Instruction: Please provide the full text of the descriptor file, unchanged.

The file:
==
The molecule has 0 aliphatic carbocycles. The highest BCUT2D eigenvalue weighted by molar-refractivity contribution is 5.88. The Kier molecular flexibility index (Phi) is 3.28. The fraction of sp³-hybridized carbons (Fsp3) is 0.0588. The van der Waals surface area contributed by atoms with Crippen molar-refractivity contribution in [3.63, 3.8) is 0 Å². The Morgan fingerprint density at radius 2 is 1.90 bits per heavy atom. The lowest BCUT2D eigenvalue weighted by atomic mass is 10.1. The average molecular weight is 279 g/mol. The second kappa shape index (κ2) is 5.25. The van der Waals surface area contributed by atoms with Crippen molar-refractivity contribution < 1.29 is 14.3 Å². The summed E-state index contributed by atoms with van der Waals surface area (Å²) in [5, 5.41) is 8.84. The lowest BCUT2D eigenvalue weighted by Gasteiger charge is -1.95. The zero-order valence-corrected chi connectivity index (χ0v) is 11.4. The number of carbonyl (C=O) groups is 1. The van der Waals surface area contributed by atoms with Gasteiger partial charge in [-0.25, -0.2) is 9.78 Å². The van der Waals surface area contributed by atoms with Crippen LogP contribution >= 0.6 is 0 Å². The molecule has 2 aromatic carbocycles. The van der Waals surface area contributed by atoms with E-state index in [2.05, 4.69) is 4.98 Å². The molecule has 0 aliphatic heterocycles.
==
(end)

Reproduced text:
The molecule has 0 aliphatic carbocycles. The highest BCUT2D eigenvalue weighted by molar-refractivity contribution is 5.88. The Kier molecular flexibility index (Phi) is 3.28. The fraction of sp³-hybridized carbons (Fsp3) is 0.0588. The van der Waals surface area contributed by atoms with Crippen molar-refractivity contribution in [3.63, 3.8) is 0 Å². The Morgan fingerprint density at radius 2 is 1.90 bits per heavy atom. The lowest BCUT2D eigenvalue weighted by atomic mass is 10.1. The average molecular weight is 279 g/mol. The second kappa shape index (κ2) is 5.25. The van der Waals surface area contributed by atoms with Crippen molar-refractivity contribution < 1.29 is 14.3 Å². The summed E-state index contributed by atoms with van der Waals surface area (Å²) in [5, 5.41) is 8.84. The lowest BCUT2D eigenvalue weighted by Gasteiger charge is -1.95. The zero-order valence-corrected chi connectivity index (χ0v) is 11.4. The number of carbonyl (C=O) groups is 1. The van der Waals surface area contributed by atoms with Gasteiger partial charge in [-0.25, -0.2) is 9.78 Å². The van der Waals surface area contributed by atoms with Crippen LogP contribution >= 0.6 is 0 Å². The molecule has 2 aromatic carbocycles. The van der Waals surface area contributed by atoms with E-state index in [2.05, 4.69) is 4.98 Å². The molecule has 0 aliphatic heterocycles.